Good evening, friends and neighbors! Sorry about the long silence- things have been in a state of upheaval for the last month, but seem to be settling down now. Miss me?
'Course ya did. Because we're going to talk about pointy things.
A good knife is one of the Swiss Army... well... knives of the kitchen. In the picture above, you might notice that the only actual "knives" I keep on me are paring knives, a serrated knife, and a chef's knife. All the rest of my sharps have particular uses, but with those three kinds of knives- with some good knife skills- you could be just fine in a bakeshop without most of the others.
Kitchen stores will be happy to sell your four-figure matching sets of 15 different kinds of knives with 18 different uses. Better to save your money and just get a few good ones.
Let's go in order:
The Serrated Slicer
Meet an honest-to-God workhorse for your knife roll. I use this bad boy for BIG jobs- if I need to slice bread, or a whole cake, the teeth on this fella make short work of it. This is also invaluable when I need to reduce a giant slab of chocolate to shaves, or chunked chocolate to sand for smoothest-possible ganache.
The one I use is a stainless steel blade from Sani-Safe, a good commerical brand. Whatever it is you have, as long as it's a strong blade with good sharp teeth, you're in business.
The Chef's Knife
Here it is- the main attraction. The ultimate multi-tasker. Chefs treat their knives like prized heirlooms, and God help you if you handle them without permission. I remember first picking this knife up- it was like a meeting with destiny.
What do I use this knife for?
You get the idea.
As much as you will be using this knife, this is NOT one you want to cheap out on. Look for high-carbon steel (good and strong), full tang construction that balances well and feels good in your hand.
This is your Old Faithful. Your sidearm. Get a good one, take care of it, and you will be giving it to you great-grandchildren one day.
The Sharpening Steel
Not a knife, per se, but necessary and worthy of a place in your knife roll. Most knife sets come with one, or you can get them separately- a long, thin spike of steel with fine ridges. Despite what you have seen in cartoons and on TV, this is NOT for sharpening your knives exactly. Sharpening should be done on a stone or a strop, if not by you then by a professional. Some knives have a warranty where you can send them back to the manufacturer for sharpening.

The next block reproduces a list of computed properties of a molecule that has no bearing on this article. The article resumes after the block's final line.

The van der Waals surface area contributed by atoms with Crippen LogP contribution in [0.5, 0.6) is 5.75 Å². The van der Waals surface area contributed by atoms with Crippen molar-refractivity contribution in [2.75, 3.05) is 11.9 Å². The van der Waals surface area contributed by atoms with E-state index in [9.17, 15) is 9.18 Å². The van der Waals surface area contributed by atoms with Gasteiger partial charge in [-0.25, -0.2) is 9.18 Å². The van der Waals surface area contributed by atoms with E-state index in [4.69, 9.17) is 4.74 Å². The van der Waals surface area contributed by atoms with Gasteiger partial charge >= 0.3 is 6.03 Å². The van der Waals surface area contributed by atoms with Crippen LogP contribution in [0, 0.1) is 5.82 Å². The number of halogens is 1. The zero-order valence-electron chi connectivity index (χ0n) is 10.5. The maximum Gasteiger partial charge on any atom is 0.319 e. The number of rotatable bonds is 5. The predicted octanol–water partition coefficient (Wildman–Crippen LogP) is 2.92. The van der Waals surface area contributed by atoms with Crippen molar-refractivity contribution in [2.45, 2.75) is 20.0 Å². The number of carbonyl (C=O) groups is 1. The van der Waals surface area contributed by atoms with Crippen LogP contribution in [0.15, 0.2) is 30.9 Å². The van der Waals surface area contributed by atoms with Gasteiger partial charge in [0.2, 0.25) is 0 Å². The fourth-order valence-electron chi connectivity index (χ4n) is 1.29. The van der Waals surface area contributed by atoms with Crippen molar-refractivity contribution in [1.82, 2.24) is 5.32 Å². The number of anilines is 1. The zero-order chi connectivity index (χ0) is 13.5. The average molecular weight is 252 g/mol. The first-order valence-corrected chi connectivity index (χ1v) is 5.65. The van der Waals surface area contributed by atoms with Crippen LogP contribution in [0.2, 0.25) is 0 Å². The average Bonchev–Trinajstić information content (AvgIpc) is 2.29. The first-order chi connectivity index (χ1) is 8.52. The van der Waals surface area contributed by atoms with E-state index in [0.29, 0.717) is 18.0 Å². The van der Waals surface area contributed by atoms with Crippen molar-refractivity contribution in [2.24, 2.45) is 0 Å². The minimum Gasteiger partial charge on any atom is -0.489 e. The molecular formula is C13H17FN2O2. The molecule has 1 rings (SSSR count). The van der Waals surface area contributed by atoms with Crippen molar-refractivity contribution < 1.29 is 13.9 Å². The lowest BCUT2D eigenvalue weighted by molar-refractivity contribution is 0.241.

What running your blade along the steel does is ALIGN the edge. Look under a microscope at the edge of any blade- even a razor blade,- and you'll see that there are ultra-fine grooves that act like a serrated blade's teeth. Through use, these grooves can be warped or bent, slightly dulling your blade.
Using a steel properly (such as in this video) re-aligns the edge, along your knife to be as sharp as possible.
These little guys are ideal for small jobs- scraping a vanilla bean, seeding a pepper, etc. They are also most likely the knives you will lose track of the easiest. Paring knives, in general, are cheap and you can get a decent one for very little cash. They come in various sizes, shapes, weights, colors- some specialized for different jobs, and others more versatile. Don't sweat these too much.
There are some jobs in the bake shop that can't be done by your actual knives. Others CAN be done, but these will just make it easier. We'll just breeze through these real quick, top to bottom:
Before we wrap things up, just a few words of wisdom to take with you into the kitchen-
Next week, we move on to the next two groups of tools- Mixers and Movers, and Dough Management. As always- and despite the language in that last graphic-
About the Author
The Black Hat Baker, a.k.a. Matt Strenger, lives in SE Portland, Oregon as a professional baker. Here, Matt bakes, cooks, exercises, and explores, returning to his wife and their hobbit hole up Mt. Tabor to write about all of it.
Email the BHB at blackhatbakery(at)gmail(dot)com
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